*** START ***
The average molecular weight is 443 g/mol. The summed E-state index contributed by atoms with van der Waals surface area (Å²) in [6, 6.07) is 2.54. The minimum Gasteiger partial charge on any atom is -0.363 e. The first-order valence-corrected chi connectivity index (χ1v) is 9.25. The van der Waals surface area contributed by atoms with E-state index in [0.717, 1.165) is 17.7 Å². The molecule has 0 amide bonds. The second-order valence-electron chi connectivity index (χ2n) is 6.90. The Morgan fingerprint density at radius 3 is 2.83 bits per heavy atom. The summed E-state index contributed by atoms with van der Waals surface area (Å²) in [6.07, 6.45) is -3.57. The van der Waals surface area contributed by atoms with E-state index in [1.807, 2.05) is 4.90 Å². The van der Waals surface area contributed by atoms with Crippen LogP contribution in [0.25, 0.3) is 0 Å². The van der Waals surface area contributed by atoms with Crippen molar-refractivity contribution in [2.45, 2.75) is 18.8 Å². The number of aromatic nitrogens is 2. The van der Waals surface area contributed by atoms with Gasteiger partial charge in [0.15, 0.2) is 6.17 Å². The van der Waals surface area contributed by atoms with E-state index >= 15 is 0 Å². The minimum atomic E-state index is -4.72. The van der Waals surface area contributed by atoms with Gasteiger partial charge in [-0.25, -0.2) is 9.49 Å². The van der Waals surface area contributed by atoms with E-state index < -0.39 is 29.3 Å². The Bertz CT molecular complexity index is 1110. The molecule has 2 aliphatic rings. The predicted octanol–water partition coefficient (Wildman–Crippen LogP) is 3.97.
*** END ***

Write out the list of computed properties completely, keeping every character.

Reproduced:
The average molecular weight is 443 g/mol. The summed E-state index contributed by atoms with van der Waals surface area (Å²) in [6, 6.07) is 2.54. The minimum Gasteiger partial charge on any atom is -0.363 e. The first-order valence-corrected chi connectivity index (χ1v) is 9.25. The van der Waals surface area contributed by atoms with E-state index in [0.717, 1.165) is 17.7 Å². The molecule has 0 amide bonds. The second-order valence-electron chi connectivity index (χ2n) is 6.90. The Morgan fingerprint density at radius 3 is 2.83 bits per heavy atom. The summed E-state index contributed by atoms with van der Waals surface area (Å²) in [6.07, 6.45) is -3.57. The van der Waals surface area contributed by atoms with E-state index in [1.807, 2.05) is 4.90 Å². The van der Waals surface area contributed by atoms with Crippen LogP contribution in [0.25, 0.3) is 0 Å². The van der Waals surface area contributed by atoms with Crippen molar-refractivity contribution in [2.45, 2.75) is 18.8 Å². The number of aromatic nitrogens is 2. The van der Waals surface area contributed by atoms with Gasteiger partial charge in [0.15, 0.2) is 6.17 Å². The van der Waals surface area contributed by atoms with E-state index >= 15 is 0 Å². The minimum atomic E-state index is -4.72. The van der Waals surface area contributed by atoms with Gasteiger partial charge in [-0.25, -0.2) is 9.49 Å². The van der Waals surface area contributed by atoms with E-state index < -0.39 is 29.3 Å². The Bertz CT molecular complexity index is 1110. The molecule has 2 aliphatic rings. The predicted octanol–water partition coefficient (Wildman–Crippen LogP) is 3.97.